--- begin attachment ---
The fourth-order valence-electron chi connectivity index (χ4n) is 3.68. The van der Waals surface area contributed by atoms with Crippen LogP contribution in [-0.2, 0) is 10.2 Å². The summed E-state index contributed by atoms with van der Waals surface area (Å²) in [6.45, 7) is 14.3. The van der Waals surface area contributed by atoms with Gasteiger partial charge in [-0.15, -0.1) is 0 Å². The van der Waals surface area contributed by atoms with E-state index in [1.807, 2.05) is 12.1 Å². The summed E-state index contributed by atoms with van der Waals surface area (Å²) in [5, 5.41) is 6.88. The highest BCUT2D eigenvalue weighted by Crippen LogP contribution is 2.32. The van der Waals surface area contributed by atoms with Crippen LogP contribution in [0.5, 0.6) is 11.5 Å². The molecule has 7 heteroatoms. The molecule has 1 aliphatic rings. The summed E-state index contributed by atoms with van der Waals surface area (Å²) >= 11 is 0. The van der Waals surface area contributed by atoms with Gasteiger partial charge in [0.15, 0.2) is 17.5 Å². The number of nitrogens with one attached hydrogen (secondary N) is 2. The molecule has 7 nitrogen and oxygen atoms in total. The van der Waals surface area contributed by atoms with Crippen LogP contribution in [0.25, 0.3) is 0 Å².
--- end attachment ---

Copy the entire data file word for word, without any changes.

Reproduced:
The fourth-order valence-electron chi connectivity index (χ4n) is 3.68. The van der Waals surface area contributed by atoms with Crippen LogP contribution in [-0.2, 0) is 10.2 Å². The summed E-state index contributed by atoms with van der Waals surface area (Å²) in [6.45, 7) is 14.3. The van der Waals surface area contributed by atoms with Gasteiger partial charge in [-0.15, -0.1) is 0 Å². The van der Waals surface area contributed by atoms with E-state index in [1.807, 2.05) is 12.1 Å². The summed E-state index contributed by atoms with van der Waals surface area (Å²) in [5, 5.41) is 6.88. The highest BCUT2D eigenvalue weighted by Crippen LogP contribution is 2.32. The van der Waals surface area contributed by atoms with Crippen LogP contribution in [0.5, 0.6) is 11.5 Å². The molecule has 7 heteroatoms. The molecule has 1 aliphatic rings. The summed E-state index contributed by atoms with van der Waals surface area (Å²) >= 11 is 0. The van der Waals surface area contributed by atoms with Gasteiger partial charge in [0.15, 0.2) is 17.5 Å². The number of nitrogens with one attached hydrogen (secondary N) is 2. The molecule has 7 nitrogen and oxygen atoms in total. The van der Waals surface area contributed by atoms with Crippen LogP contribution in [0.25, 0.3) is 0 Å².